Durham University
Programme and Module Handbook

Postgraduate Programme and Module Handbook 2012-2013 (archived)


Department: Modern Language and Cultures


Type Open Level 4 Credits 15 Availability Available in 2012/13 Module Cap None.
Tied to R9K107


  • None.


  • None.

Excluded Combination of Modules

  • None.


  • To provide students with the necessary understanding, recognizing, and using Computer-Aided Technologies and systems that may usefully support translators' activity in a professional setting;
  • To give students a grounding in the essential features of different tools currently available on the market for inhouse translators, localisers, and free-lance translators;
  • To provide students with the experience and confidence to look for adequate translation tools available in the market in relation to their needs as free-lance or to their commissioner's needs;
  • To empower students to assess and revise independently and autonomously translations achieved through technological supports;
  • To give students a working knowledge of market-leading technologies, without transforming them in passive users of the current technologies but in flexible and selective users of appropriate CAT tools;
  • To provide the students with sufficient practical skills in computerised document handling, the use of information networks and translation tools and technologies.


  • The module provides grounding in and understanding of practices of technologically aided translation (using CAT tools and Translation Memories).
  • The module focuses on essential technologies that contemporary professional translators need to know and to use in particularly:
  • Translation memory software;
  • Computer Assisted Translation (CAT);
  • Text aligning software;
  • Language checking software;
  • Electronic document handling and management;
  • Translation management systems;
  • The integrated and focused plan of the course provides students with a coherent and accessible structure to discerning and reviewing technologies that are appropriate to their needs in relation to translation briefs. The module will also address the location and access of useful translation resources referring to technological aids to translation both printed and electronic.

Learning Outcomes

Subject-specific Knowledge:
  • Students will develop an in-depth understanding of Translation Memories in the IT age;
  • Students will acquire a knowledge of computer assisted translation and memory tools;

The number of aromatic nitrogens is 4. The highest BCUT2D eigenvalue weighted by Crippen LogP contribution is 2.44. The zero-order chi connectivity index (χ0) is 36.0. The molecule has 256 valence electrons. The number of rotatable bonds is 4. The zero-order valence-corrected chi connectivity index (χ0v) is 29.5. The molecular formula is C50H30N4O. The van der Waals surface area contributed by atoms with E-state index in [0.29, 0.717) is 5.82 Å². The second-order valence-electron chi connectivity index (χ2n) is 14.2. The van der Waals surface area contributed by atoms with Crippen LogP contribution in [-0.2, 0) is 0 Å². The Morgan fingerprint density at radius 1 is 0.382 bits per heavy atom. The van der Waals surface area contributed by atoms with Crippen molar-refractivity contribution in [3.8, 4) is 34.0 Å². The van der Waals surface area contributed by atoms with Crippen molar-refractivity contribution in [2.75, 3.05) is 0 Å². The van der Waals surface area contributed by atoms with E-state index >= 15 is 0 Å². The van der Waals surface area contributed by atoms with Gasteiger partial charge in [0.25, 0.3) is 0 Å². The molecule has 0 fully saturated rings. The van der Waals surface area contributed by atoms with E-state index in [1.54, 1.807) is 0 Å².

• Students will develop a theoretical understanding of the essential functions of existing systems.
Subject-specific Skills:
  • Ability to assess technological aids to translation;
  • Ability to locate, access, and exploit IT resources relevant to translation;
  • Ability to find, use, and if possible adapt internet-based translation memories;
  • Ability to evaluate, review and revise translations achieved through technological aids.
Key Skills:
  • the effective use of IT resources and facilities;
  • the ability to engage in independent assessment and evalutation of materials;
  • the ability to critically engage in the development of disciplinary boundaries and norms;
  • the ability necessary to undertake a higher research degree;
  • the ability to communicate results and findings both orally and in writing.

Modes of Teaching, Learning and Assessment and how these contribute to the learning outcomes of the module

  • Teaching methods include a combination of lectures, self-supervised laboratory work, and seminars based on problem-solving activities and a project-based approach to learning (the students are given a complex problem to solve as a project that consists of smaller component, tasks, resolved over the weekly seminars, tutorials, and independent work).
  • The module is taught in Epiphany term.
  • The lectures introduce key concepts concerning Computer Aided Translation tools and Translation Memories.
  • Seminars combine two learning processes: in the first hour, the students will deliver a presentation on technological tools that they have analysed and assessed in their laboratory work; during the presentation, the students review features, limitations, and applications of the technological tool that they have analysed. In the second hour of each seminar, the students deal with a translation problem in a given context and they are asked: 1) to select appropriate technological tools that they may use in order to solve the problem, 2) to describe the rationale of their choice, and 3) to organize a contingency plan if the application is not available.

Teaching Methods and Learning Hours

Activity Number Frequency Duration Total/Hours
Lectures 1 1 per term 2 hours 2
Seminars 8 weekly 2 hours 16
Tutorial work 9 weekly 1 hour 18
Student preparation and reading time associated with contact hours 40
General Background Reading, revision for Translation Preparation 74
Total 150

Summative Assessment

Component: Reflective Essay Component Weighting: 100%
Element Length / duration Element Weighting Resit Opportunity
Review of a technological aid 2500 words 100% Yes

Formative Assessment:

Group feedback in seminar activities.

Attendance at all activities marked with this symbol will be monitored. Students who fail to attend these activities, or to complete the summative or formative assessment specified above, will be subject to the procedures defined in the University's General Regulation V, and may be required to leave the University